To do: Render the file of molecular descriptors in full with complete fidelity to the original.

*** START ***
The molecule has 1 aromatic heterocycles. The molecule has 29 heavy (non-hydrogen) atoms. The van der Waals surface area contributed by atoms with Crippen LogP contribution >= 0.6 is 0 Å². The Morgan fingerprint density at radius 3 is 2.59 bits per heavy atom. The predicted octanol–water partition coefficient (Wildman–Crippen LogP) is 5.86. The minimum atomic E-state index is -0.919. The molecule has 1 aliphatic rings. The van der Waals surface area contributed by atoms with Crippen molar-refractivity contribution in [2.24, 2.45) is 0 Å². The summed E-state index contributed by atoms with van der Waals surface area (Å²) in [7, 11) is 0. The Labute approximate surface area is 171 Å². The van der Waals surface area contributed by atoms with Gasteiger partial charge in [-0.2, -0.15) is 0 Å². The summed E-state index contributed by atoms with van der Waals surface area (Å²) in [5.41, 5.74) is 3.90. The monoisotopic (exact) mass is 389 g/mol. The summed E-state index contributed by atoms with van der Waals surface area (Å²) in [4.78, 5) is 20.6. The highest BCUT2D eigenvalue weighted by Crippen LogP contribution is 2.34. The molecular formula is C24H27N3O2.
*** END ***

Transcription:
The molecule has 1 aromatic heterocycles. The molecule has 29 heavy (non-hydrogen) atoms. The van der Waals surface area contributed by atoms with Crippen LogP contribution >= 0.6 is 0 Å². The Morgan fingerprint density at radius 3 is 2.59 bits per heavy atom. The predicted octanol–water partition coefficient (Wildman–Crippen LogP) is 5.86. The minimum atomic E-state index is -0.919. The molecule has 1 aliphatic rings. The van der Waals surface area contributed by atoms with Crippen molar-refractivity contribution in [2.24, 2.45) is 0 Å². The summed E-state index contributed by atoms with van der Waals surface area (Å²) in [7, 11) is 0. The Labute approximate surface area is 171 Å². The van der Waals surface area contributed by atoms with Gasteiger partial charge in [-0.2, -0.15) is 0 Å². The summed E-state index contributed by atoms with van der Waals surface area (Å²) in [5.41, 5.74) is 3.90. The monoisotopic (exact) mass is 389 g/mol. The summed E-state index contributed by atoms with van der Waals surface area (Å²) in [4.78, 5) is 20.6. The highest BCUT2D eigenvalue weighted by Crippen LogP contribution is 2.34. The molecular formula is C24H27N3O2.